Raw images from cameras typically get compressed before being passed to a server. Simple USB cameras depend on software running on the PC or host for compression. Network capture devices generally have their own processor, and one of its tasks is shrinking images.
Image size and frame rate (or image update rate) are trade-offs. To accommodate users with modem/dial-up connections, Webcam operators may deliver relatively low-resolution (and relatively small) images of about 160 120. This lets slow connections update at a rate of about once per second. It's possible to deliver images over the Web at resolutions as high as that of the camera imager itself, but at slower update rates.
There are two methods of getting images to show up in a Web page, one slow, the other fast. Hobbyists Webcasting their aquarium and similar scenes generally use client-pull broadcasting. This sends the last image shot by the camera to the ISP hosting the site. Viewers down-loading the page see a still image, the one that happened to be cached when the download began. To update the image, they hit the browser's reload button. Alternatively, an HTML tag or Java applet on the page could reload the image automatically at periodic intervals.
The main benefit of client-pull is that it works well with browsers on slow connections. The other method, server push, may not. But it is required when real-time video is the goal. In server push, HTML code in the page tells the browser to expect a series of images. The server hosting the camera sends data any time it wants to.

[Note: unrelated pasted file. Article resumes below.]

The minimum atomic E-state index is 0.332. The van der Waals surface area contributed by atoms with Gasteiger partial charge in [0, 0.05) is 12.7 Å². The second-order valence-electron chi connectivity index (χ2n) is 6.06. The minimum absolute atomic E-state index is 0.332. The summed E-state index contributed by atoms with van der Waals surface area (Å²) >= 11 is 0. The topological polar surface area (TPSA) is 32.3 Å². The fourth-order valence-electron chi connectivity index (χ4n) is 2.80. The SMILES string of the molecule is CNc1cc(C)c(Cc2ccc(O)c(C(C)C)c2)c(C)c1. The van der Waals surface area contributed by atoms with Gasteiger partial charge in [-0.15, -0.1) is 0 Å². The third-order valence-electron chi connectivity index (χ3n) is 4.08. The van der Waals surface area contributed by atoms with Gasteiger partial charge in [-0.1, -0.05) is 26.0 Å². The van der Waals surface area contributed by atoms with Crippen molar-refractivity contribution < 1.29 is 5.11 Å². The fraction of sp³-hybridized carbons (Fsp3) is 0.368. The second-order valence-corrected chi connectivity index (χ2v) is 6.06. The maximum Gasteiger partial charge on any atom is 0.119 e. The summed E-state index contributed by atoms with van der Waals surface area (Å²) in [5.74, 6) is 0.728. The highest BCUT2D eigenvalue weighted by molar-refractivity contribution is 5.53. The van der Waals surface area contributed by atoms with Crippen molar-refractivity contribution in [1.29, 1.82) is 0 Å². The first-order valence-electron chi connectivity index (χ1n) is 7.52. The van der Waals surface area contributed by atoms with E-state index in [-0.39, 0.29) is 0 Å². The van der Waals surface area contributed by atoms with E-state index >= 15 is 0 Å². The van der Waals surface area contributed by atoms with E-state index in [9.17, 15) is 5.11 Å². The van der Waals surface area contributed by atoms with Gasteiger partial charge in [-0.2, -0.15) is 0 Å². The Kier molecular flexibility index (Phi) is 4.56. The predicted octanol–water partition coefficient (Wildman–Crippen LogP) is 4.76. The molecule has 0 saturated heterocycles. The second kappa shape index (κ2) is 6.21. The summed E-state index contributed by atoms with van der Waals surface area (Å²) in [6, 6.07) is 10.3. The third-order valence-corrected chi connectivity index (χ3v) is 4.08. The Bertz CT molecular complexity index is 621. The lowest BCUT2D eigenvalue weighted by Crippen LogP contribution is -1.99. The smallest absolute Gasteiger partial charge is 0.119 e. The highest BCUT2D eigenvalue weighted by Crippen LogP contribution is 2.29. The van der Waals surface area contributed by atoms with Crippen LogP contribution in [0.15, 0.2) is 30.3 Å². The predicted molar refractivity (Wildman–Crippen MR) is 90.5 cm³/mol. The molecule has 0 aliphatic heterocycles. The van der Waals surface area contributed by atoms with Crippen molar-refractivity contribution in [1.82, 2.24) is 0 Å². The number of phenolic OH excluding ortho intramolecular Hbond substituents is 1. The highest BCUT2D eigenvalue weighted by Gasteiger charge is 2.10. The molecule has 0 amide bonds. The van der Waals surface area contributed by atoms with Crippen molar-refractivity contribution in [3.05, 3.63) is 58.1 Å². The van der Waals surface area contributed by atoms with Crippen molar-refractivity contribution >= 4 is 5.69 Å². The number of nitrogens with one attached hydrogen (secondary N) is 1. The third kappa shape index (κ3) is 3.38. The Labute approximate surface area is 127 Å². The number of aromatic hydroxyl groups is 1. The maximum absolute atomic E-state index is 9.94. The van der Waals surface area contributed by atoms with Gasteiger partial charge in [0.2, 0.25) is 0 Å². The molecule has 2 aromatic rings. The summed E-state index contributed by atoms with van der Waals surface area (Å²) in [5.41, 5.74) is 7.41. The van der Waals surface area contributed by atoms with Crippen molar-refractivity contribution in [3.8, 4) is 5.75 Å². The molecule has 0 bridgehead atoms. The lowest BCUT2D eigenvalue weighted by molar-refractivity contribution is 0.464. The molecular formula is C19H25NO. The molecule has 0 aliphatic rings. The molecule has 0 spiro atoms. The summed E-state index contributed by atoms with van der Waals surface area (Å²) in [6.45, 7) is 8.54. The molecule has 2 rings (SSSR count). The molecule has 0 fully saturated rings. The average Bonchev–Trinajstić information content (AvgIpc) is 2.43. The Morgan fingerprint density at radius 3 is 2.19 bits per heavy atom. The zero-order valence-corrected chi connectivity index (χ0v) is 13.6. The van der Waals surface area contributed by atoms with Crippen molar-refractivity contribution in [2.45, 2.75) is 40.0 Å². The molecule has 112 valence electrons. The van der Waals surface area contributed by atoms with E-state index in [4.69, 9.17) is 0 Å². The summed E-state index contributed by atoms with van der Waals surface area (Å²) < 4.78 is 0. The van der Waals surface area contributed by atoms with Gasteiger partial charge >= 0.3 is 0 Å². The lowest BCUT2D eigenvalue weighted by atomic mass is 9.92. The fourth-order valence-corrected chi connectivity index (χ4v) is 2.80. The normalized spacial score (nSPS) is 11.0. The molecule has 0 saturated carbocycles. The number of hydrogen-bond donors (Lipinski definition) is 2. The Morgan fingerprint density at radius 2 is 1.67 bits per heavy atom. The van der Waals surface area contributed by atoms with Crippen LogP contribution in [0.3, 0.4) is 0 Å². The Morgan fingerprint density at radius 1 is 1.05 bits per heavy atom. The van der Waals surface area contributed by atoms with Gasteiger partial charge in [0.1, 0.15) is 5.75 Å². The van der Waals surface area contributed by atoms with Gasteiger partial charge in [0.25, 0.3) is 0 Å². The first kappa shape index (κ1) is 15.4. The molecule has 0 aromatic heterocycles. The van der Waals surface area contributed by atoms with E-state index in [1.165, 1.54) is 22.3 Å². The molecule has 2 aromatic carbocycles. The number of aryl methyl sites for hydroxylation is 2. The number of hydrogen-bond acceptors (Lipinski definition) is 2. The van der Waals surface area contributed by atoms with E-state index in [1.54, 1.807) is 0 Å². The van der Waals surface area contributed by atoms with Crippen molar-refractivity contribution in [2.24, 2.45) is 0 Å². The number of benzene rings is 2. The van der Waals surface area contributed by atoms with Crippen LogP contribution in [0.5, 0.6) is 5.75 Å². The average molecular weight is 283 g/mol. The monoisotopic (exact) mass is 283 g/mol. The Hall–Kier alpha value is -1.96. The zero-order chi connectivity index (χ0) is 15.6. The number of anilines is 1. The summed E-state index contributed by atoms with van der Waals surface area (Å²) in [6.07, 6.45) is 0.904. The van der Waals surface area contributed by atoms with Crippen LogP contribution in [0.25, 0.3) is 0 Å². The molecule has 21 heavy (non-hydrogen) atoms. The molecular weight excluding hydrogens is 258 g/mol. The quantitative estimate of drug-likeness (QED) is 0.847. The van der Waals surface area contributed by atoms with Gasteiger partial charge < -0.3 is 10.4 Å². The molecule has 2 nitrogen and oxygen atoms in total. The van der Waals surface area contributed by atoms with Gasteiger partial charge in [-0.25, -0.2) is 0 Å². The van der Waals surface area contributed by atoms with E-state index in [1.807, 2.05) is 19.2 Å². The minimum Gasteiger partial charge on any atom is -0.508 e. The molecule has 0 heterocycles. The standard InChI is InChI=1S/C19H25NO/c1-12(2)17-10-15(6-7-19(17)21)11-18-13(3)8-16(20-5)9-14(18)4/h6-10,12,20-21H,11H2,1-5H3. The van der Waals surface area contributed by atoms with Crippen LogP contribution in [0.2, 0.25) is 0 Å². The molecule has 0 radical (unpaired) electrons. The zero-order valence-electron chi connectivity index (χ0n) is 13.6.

For example, suppose the server software is set to transmit two frames per second onto the Web. Provided their Net connection is fast enough, viewers should see two frames per second appear in their browser. However, sufficiently powerful server software can send video at changing frame rates. The classic example is that of a program which determines if the current video image resembles the previous one. It only sends a frame when the signal changes appreciably. There is an obvious conservation of bandwidth. Clever techniques such as this can make near real-time video practical for viewers on relatively slow hook ups.
TIES TO INDUSTRIAL I/O
Controls vendors such as Opto 22 plan to tie a variety of peripheral devices more closely into industrial I/O modules. Webcams are one of the devices on the list. Eventually, USB cameras will plug directly into an industrial Ethernet I/O module to connect with the Internet.
Another development, XML data standards, is expected to indirectly make Webcams easier to deploy for industrial use. Specifically, XML may slash the effort needed to define Web pages associated with industrial monitoring.
XML defines data elements on a Web page and in business documents. It uses tags analogous to those in HTML. The difference is that HTML tags define how elements are displayed, while XML tags define what the elements contain.
Moreover, the person developing the Web page defines the meaning of specific XML tags. Specifying XML tags for entities such as pressure, temperature, force, and so forth is critical for industrial use. For example, pages containing Webcam images may well contain XML-tagged fields for time, view, magnification, and other entities associated with monitoring scenes in real time.